Tourists on an Alaskan fishing boat caught a rare glimpse of how a killer whale stalks and kills its prey after seeing an orca tossing what seemed to be a sea lion into the air. 

The marine mammal was hiding near a fishing boat operated by Anglers Adventures of Ketchikan in Alaska when the orca began circling nearby.

In a YouTube video posted by Anglers Adventures, the animal is seen nestled against the boat. When the boat decided to leave the area, the whale attacked, tossing the marine mammal six metres up into the air.

Cetacean expert Paul Spong with OrcaLab said he believes the whale's prey may have been a seal rather than a sea lion, but agrees the video is remarkable, because humans don't often see how whales hunt.

"They are ferocious predators and have many strategies in dealing with their prey," says Spong.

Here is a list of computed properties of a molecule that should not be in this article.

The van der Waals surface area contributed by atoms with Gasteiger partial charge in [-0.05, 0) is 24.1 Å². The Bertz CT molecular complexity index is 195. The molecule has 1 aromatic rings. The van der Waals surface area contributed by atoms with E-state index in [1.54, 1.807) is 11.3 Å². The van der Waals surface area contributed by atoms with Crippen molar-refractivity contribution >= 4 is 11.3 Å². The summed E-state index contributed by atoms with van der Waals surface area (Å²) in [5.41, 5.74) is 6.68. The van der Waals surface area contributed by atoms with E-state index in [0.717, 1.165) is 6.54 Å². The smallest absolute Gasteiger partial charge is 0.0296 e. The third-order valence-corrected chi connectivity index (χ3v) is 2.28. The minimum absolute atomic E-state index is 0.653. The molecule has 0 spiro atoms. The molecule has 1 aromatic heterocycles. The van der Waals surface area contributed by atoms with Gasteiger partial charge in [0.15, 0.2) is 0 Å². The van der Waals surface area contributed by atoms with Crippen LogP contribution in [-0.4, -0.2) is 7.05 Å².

"In this case, the poor little guy was hanging out under the boat for some time, very aware there was an orca very close by interested in him."

Spong said once the boat was leaving, the sea lion became an easy target for the killer whale and the rare interaction was captured on video. 

Hunters and prey know each other

Killer whales are particularly adept and fierce hunters, according to Spong.

He has seen videos of a group of orcas targeting an elephant seal on a floe of ice. The killer whales washed water on to the surface, rocked the ice and eventually washed the seal into the water and consumed their prey.

Killer whale tosses sea lion into air

The crew of an Alaskan fishing boat posted this video after witnessing an orca toss what they thought was a sea lion into the air. (Anglers Adventures/YouTube)

In another hunt caught on tape, Spong said you could see an orca jumping up and landing down vertically on a sea lion in order to kill it.

Sea lions have also developed techniques to evade being captured by killer whales.

When a group of sea lions on a surface notices a predator coming, they will often jump into the water and begin thrashing around to scare off the killer whale.

In this case, the sea lion — or seal — flipped by the orca in view of the tourists likely didn't escape, according to Spong.

"There's no question about the end of this. Sea lions are totally aware of orcas and the dangers they represent."